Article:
Much has been written over recent years about a drive towards full digital inclusivity. Without a focus on connectivity for all, certain elements of society risk being left behind. It’s hard to argue with the logic behind this. A recent study by the Office for National Statistics that explores the UK’s ‘digital divide’ found that when it comes to interacting with public authorities or services alone, rising numbers rely on the internet for obtaining information, downloading forms and submitting them once complete. And that’s before the benefits connectivity brings to education, employability and other elements are considered. But what should a strategy that enables digital inclusivity look like and what sort of approaches can help its delivery?
Local authorities and other public bodies need to consider the best way of making connectivity as accessible to as many citizens as possible. In built-up, urban environments for example, where full fibre provision is already in place, it is now typical for local authorities to run public WiFi networks that ensure citizens can access superfast broadband with ease. A range of previous incentives have been available to encourage the roll-out of these networks.
In more rural areas, where the provision of superfast broadband itself is less common, this naturally becomes the first hurdle to overcome. While there are a number of centralised initiatives to ensure superfast connectivity outside of urban areas, including continued work by Openreach, this is one area where special co-operative groups, consisting of local bodies and businesses, can work to develop their own digital strategy. And this might not necessarily involve expensive cabling work either. For example, point to point communications can be used to create network coverage in rural areas by establishing a line of site connection between the nearest fibre availability and the desired location.
A Joined-Up Approach
Major connectivity projects require a joint will and a collaborative approach in order to succeed. This joined-up approach can involve a variety of models, including the possibility of public ownership of the fibre network itself. While this might stop short of some of the headline grabbing proposals of recent weeks for a UK wide, government owned free broadband network, a number of local authorities have led the way by leading projects with the help of public sector funding, such as the Department for Digital, Culture, Media & Sport (DCMS) backed Local Full Fibre Networks (LFFN) Challenge Fund. This includes local authorities such as Nottinghamshire County Council.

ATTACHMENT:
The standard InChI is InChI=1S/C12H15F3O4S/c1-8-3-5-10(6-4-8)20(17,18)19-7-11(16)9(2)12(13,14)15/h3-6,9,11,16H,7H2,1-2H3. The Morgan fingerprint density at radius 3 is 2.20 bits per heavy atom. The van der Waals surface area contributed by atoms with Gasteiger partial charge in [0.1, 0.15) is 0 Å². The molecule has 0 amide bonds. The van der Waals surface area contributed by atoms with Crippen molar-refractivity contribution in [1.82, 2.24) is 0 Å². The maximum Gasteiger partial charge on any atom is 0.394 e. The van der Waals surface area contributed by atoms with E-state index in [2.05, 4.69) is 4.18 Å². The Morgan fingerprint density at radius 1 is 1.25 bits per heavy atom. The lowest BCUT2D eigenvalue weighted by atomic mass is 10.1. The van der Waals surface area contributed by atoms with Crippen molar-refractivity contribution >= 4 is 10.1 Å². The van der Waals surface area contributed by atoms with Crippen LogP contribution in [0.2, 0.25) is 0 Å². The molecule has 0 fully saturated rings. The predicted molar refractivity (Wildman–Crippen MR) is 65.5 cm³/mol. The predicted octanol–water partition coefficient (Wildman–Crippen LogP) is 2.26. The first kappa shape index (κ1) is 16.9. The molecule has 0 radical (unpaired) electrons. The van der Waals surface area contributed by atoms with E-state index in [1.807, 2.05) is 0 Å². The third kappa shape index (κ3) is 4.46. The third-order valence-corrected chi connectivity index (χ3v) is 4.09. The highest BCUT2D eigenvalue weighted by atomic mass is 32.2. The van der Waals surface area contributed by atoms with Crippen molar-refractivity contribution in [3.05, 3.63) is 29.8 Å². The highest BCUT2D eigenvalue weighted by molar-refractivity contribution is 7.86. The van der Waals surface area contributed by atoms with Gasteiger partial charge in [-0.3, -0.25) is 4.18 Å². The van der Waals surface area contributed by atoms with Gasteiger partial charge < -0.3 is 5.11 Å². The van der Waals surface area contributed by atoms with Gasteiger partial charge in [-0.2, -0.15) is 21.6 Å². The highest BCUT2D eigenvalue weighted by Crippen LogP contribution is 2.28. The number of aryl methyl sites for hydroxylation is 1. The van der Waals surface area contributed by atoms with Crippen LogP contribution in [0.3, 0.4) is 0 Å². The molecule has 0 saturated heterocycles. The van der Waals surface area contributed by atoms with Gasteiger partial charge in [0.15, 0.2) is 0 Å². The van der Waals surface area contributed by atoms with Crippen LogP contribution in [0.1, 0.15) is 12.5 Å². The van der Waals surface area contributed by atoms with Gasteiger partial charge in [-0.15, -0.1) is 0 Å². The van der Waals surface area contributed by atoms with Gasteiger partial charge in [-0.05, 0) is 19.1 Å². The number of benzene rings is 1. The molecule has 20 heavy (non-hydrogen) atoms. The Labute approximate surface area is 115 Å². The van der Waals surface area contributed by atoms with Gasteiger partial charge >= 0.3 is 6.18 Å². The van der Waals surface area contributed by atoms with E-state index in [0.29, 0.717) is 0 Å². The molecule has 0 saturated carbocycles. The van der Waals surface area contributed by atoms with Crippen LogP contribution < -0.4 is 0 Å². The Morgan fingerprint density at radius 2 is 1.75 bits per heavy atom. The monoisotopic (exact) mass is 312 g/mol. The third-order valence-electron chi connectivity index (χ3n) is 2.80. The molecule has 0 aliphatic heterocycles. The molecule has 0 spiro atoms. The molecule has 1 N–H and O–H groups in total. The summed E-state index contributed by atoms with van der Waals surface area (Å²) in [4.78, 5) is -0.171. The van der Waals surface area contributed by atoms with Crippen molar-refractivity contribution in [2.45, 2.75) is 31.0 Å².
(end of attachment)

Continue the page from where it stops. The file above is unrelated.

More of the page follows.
Other examples of collaboration include the role of regional co-operatives, such as the Cooperative Network Infrastructure (CIN), which brings together public and private sector organisations to create and share new digital infrastructure in and around Tameside and Blackpool.
Even if public ownership of the final network is not the ultimate goal, a joined-up approach to digital full fibre infrastructure can create a number of benefits. This might be cost savings generated by coordinating major projects that involve roadworks and disruption so that duct and cable laying can be factored in at the same time – often referred to as a ‘dig-once approach’ – through to shared use of the final network in order to maximise its positive impact on the community. This might include using the fibre network for a range of ‘smart city’ initiatives, from widespread CCTV coverage to the delivery of digital telecare and telehealth services over superfast broadband, something that is becoming increasingly important as the population ages.
Ultimately, it is the provision of fibre infrastructure itself that is critical to underpinning the majority of initiatives centred on digital inclusivity. The more joined